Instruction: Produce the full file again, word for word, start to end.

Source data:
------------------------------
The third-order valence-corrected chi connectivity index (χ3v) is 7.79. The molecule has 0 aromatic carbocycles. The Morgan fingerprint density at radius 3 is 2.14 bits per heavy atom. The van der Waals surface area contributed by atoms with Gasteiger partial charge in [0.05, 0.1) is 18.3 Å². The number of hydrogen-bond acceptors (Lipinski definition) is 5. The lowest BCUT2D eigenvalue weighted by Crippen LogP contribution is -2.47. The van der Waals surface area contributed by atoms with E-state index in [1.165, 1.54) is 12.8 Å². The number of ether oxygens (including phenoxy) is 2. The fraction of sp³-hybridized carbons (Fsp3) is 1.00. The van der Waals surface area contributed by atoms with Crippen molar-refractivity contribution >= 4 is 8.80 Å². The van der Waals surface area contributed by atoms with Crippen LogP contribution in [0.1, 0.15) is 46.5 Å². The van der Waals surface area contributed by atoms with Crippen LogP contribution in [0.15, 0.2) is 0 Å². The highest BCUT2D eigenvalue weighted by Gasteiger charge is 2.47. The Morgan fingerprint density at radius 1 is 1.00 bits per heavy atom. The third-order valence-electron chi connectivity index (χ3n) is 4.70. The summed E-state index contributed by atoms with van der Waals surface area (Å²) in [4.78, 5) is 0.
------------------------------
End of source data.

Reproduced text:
The third-order valence-corrected chi connectivity index (χ3v) is 7.79. The molecule has 0 aromatic carbocycles. The Morgan fingerprint density at radius 3 is 2.14 bits per heavy atom. The van der Waals surface area contributed by atoms with Gasteiger partial charge in [0.05, 0.1) is 18.3 Å². The number of hydrogen-bond acceptors (Lipinski definition) is 5. The lowest BCUT2D eigenvalue weighted by Crippen LogP contribution is -2.47. The van der Waals surface area contributed by atoms with E-state index in [1.165, 1.54) is 12.8 Å². The number of ether oxygens (including phenoxy) is 2. The fraction of sp³-hybridized carbons (Fsp3) is 1.00. The van der Waals surface area contributed by atoms with Crippen molar-refractivity contribution >= 4 is 8.80 Å². The van der Waals surface area contributed by atoms with Crippen LogP contribution in [0.1, 0.15) is 46.5 Å². The van der Waals surface area contributed by atoms with Crippen LogP contribution in [0.15, 0.2) is 0 Å². The highest BCUT2D eigenvalue weighted by Gasteiger charge is 2.47. The Morgan fingerprint density at radius 1 is 1.00 bits per heavy atom. The third-order valence-electron chi connectivity index (χ3n) is 4.70. The summed E-state index contributed by atoms with van der Waals surface area (Å²) in [4.78, 5) is 0.